I am sure that you and a few others (Terry, etc) will tangle and land some really big fish next year. But weekend warriors like myself are unlikely to hook or land these fish fish due to two primary reasons. Firstly, we are not employing techniques likely to hook these fish. I troll and am starting to play the jig/pop game. I don't live line blues or macs. Secondly, I don't have the experience to feel I will win a fight with huge fish. Sure I am confident at 65 inches. But I have never fought an 80 inch fish.... the game is different.

Personally, I am hoping to fight a ton of 50 inch fish and a dozen or so up to 70 inches next year. As happy as I am to see the big fish return this year, I am even happier to see the small fish come back. The big fish have been somewhere, just not here (Canada?).... But I wasn't sure we were backfilling the pipeline. I feel better (not great, just better) seeing the next year classes start to fill the pipe.

Mike

#6 Eastern Tackle

Eastern Tackle

Posted 13 November 2009 - 09:09 AM

I don't want anything to do with a 40yr old tuna, I know that much.
Vertical Jigs @ Eastern Tackle <---Click Here

#7 Kaley

Kaley

Posted 14 November 2009 - 05:17 PM

The big fish have been somewhere, just not here (Canada?)....

Mike


As the tuna leave our area, it's interesting to think about where they're all going. I found the following tuna tracking study to be very well done, and they also review some of the other literature on BFT biology:

Walli A, Teo SLH, Boustany A, Farwell CJ, Williams T, et al. 2009 Seasonal Movements, Aggregations and Diving Behavior of Atlantic Bluefin Tuna (Thunnus thynnus) Revealed with Archival Tags. PLoS ONE 4(7): e6151. doi:10.1371/journal.pone.0006151

A subgroup of the tuna in this study changed their migration pattern as they grew up. When young, they migrated up and down the Eastern Seaboard to forage in the Gulf of Maine area. But once they got big, they shifted to a trans-Atlantic migratory pattern taking them to spawning grounds in the Mediterranean:

"Western tagged bluefin tuna of very large size (247±10 cm CFL, n = 16) exhibited a direct trans-Atlantic movement (TRANS) during spring month (Figure. 5b, 10f, section TRANS). This shift in residence from the Northwest Atlantic into the eastern Atlantic was age dependent and only individuals larger than 200 cm (CFL, ~8.1 years of age) at the time of trans-Atlantic movement showed this behavior [10]."

The authors also mention another study involving very large tuna (average 248cm) tagged off NC in which the fish preferred to forage in Canada instead of the Gulf of Maine. So as Dom and Mike suggested, the Stella 50K probably won't become standard popping tackle in coming years. :)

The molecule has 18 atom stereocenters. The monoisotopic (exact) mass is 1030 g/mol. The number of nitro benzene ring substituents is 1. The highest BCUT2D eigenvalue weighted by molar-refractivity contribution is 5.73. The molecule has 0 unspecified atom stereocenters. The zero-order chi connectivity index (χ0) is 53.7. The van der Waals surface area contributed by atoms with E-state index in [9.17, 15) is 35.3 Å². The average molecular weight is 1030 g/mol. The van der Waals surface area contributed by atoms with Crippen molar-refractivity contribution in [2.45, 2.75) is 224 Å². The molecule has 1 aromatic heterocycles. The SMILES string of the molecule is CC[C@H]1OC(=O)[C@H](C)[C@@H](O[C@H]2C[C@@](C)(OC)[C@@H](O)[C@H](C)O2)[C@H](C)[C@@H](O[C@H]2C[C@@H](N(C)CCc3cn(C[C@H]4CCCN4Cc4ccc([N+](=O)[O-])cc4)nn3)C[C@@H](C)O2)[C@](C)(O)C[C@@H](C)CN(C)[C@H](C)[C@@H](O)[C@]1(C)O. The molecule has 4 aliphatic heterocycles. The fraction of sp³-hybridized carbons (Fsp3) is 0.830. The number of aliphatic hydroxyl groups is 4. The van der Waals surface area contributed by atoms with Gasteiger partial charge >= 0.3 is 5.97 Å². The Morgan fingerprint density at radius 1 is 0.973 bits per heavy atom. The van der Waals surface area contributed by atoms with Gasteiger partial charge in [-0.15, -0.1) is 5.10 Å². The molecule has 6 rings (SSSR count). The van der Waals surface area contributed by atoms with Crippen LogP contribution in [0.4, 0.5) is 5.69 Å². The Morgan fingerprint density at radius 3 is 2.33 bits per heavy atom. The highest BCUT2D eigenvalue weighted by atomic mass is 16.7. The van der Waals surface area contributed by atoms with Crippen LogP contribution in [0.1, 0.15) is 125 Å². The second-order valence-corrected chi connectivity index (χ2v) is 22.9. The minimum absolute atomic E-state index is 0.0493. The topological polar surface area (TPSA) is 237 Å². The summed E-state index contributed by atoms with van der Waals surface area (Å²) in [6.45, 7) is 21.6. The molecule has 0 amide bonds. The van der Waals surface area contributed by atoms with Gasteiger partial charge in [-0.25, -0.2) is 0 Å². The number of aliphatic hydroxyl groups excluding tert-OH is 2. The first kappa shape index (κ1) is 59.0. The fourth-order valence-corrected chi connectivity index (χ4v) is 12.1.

The paper is in the open access journal PLoS, meaning it's free to read. These tunas' lives are complicated! Who knew the fish that escape our efforts off Cape Cod would wind up in the Azores?! Very cool.

#8 Locke N Load

Locke N Load
  • LocationMA

Posted 18 November 2009 - 08:17 PM

My uneducated guess is there will be bigger fish that will cross the atlantic and die. The ones that stay over here will reproduce. A new fishery will develop where the tuna will not cross the Atlantic, continue to reproduce, and always stay on this side to continue to live and reproduce. Please, please let this scenario happen!

#9 DANTE25

DANTE25

Posted 19 November 2009 - 02:36 PM

thats a awsome read there, glad you posted that cool to see the ages vs the weight of the fish we are catching, seems those bluefin pig out.

#10 Billiam

Billiam

Posted 19 November 2009 - 03:32 PM

thats a awsome read there, glad you posted that cool to see the ages vs the weight of the fish we are catching, seems those bluefin pig out.


Aren't you glad I introduced you to this site and brought you down to meet awesome group of fishermen in TX ... you own me some good fishing trips for BFT in NJ ;)

Now the only problem is trying not to get in trouble at work by going on this site too much :D

#11 Enoch

Enoch

Posted 19 November 2009 - 05:10 PM

Aren't you glad I introduced you to this site and brought you down to meet awesome group of fishermen in TX ... you own me some good fishing trips for BFT in NJ ;)

Now the only problem is trying not to get in trouble at work by going on this site too much :D


What are you talking about Willy? I introduced Dante here!

lol, nevertheless, nice to see you here Dante, now we can also couchfish together...:D

#12 JfishKing

JfishKing

Posted 20 November 2009 - 11:06 AM

Thanks for the chart, i was thinking the other day that it would be cool to find one as i was wondering the age of some of the tuna we've caught

#13 cabosandinh

cabosandinh
  • LocationRepublic of Texas

Posted 20 November 2009 - 12:53 PM

I don't want anything to do with a 40yr old tuna, I know that much.


that's funny


it's bad enough that it smells like tuna, but smelling like a 40yr old tuna
?

:)

#14 DenisB

DenisB

Posted 11 December 2009 - 08:29 PM

There is definitely a behavioral link to size in all the big tunas.
The bigger they are the more they lurk deeper and lazier, with sporadic feeding at the surface when prey warrants it.
An interesting thing is the way the big boys feed when in the company of youger energetic companions. .............and what they eat.
They are quite happy to let the youngsters thrash around amongst a bait school and the Big Boys just lurk around underneath all the action happily feeding on the scraps from the mayhem sinking down from above them.

Same deal when they are feeding around trawlers the younger ones fight over the fish at the surface & the Big Boys mostly happily feeding underneath on what makes it past the young'uns.